Willis added that SourceLabs will certify its systems. "We provide one throat to choke for open-source infrastructure software," he said. Certification "means being up front with people about all the tests weve run against the software, providing access to the test suites, test results [and so on]," Sebastian said. "Were talking about being very clear about what the performance of the software is and that everything will do what we say it will."SourceLabs target market will be large enterprises. "This is a global opportunity and were targeting global 2000 enterprises, and also working closely with ISVs," Sebastian said. "We see them as being key partners as well as customers." In addition, Sebastian said SourceLabs is "egoless when it comes to technology." What the company delivers will be "based on customer demand rather than a technical agenda or lock-in," he said. "We promise not to lock you in, ever," said Willis. "We believe in opt-in, not lock-in," he added. Strange words, one might think, from a former Microsoft marketing executive. But, in an interview with eWEEK when he worked at BEA, Willis spoke about his plans to open-source some of the companys proprietary technology: "I started with BEA November 1, and I started working on this from the start," said Willis, in the interview in May. Open-sourcing a portion of BEAs Workshop "was my first goal when I got here, and its what I spent my first hour working on," he said. In a statement, Rich Freyberg, former CIO and senior vice president at Charles Schwab, said, "SourceLabs is providing what enterprise customers have been waiting for: someone to stand behind integrated open-source systems. Customers really do want one throat to choke and SourceLabs is the first company to provide this." However, another open-source firm is delivering on a similar model for tools. [/article2/0,1759,1617771,00.asp] OpenLogic Inc., of Highlands Ranch, Colo., in June introduced its debut product, BlueGlue 3.0. BlueGlue is a developer tools suite of more than 100 open-source tools from projects including Eclipse, MySQL, Apache and JBoss. Rod Cope, chief technology officer and founder of the company, said he came up with the idea for the business model after working as a consultant on several engagements for Fortune 50 companies that wanted to take advantage of open-source technology but lacked the expertise. Cope said OpenLogic relieves the headache of open-source development by putting together a suite of open-source tools and maintaining upgrades and delivery of the current technology on a subscription basis. "Thats one of our main value adds," Cope said. "We are sort of like Red Hat [Inc.] is for Linux. We do the same sort of thing they do, but for these top 100 tools." Check out eWEEK.coms Linux & Open Source Center at http://linux.eweek.com for the latest open-source news, reviews and analysis.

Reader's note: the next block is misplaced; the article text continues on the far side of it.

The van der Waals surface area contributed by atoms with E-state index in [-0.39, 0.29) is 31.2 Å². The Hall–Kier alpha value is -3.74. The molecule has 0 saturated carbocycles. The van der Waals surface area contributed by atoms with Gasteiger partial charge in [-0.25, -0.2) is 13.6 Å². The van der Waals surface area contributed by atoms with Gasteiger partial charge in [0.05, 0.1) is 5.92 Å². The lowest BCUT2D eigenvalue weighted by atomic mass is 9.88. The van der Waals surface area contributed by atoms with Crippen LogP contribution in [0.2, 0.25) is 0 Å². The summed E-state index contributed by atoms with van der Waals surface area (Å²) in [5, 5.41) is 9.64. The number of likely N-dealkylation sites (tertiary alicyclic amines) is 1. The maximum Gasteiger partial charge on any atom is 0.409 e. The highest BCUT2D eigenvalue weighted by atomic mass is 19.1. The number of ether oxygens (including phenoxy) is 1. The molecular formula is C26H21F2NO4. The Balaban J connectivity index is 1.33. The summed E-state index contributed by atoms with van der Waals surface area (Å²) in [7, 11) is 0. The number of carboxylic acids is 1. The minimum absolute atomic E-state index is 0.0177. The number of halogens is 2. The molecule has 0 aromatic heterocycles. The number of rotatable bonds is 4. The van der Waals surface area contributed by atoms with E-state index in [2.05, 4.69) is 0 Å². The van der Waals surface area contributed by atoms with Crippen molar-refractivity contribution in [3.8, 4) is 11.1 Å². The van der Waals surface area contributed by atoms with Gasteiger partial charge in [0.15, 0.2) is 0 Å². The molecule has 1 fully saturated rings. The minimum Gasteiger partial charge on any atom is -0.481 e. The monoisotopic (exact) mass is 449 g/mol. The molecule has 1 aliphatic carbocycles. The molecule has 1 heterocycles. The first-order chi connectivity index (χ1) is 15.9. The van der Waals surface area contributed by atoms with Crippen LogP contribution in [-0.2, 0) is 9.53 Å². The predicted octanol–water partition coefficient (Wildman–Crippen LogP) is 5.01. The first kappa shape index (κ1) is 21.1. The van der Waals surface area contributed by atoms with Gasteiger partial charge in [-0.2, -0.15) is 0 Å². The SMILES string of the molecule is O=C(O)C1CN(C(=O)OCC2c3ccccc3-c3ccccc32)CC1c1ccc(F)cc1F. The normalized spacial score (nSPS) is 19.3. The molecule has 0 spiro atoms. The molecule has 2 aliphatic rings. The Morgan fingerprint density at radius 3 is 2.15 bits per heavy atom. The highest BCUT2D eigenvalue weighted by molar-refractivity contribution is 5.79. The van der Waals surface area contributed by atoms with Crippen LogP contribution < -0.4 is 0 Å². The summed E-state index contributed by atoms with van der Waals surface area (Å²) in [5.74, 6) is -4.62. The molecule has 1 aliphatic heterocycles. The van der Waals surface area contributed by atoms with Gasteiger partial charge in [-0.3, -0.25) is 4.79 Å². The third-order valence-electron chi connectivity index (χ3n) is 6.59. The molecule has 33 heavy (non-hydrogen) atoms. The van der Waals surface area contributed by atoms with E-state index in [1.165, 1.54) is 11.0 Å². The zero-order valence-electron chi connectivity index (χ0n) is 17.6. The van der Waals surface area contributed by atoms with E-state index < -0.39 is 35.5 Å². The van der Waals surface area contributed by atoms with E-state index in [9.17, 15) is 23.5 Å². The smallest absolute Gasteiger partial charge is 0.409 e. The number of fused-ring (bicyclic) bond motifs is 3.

Willis said the company will provide tested and certified systems as opposed to components. "What customers need is pre-integrated systems," he said. "So well be providing distribution points. Think about it as a Dell for software."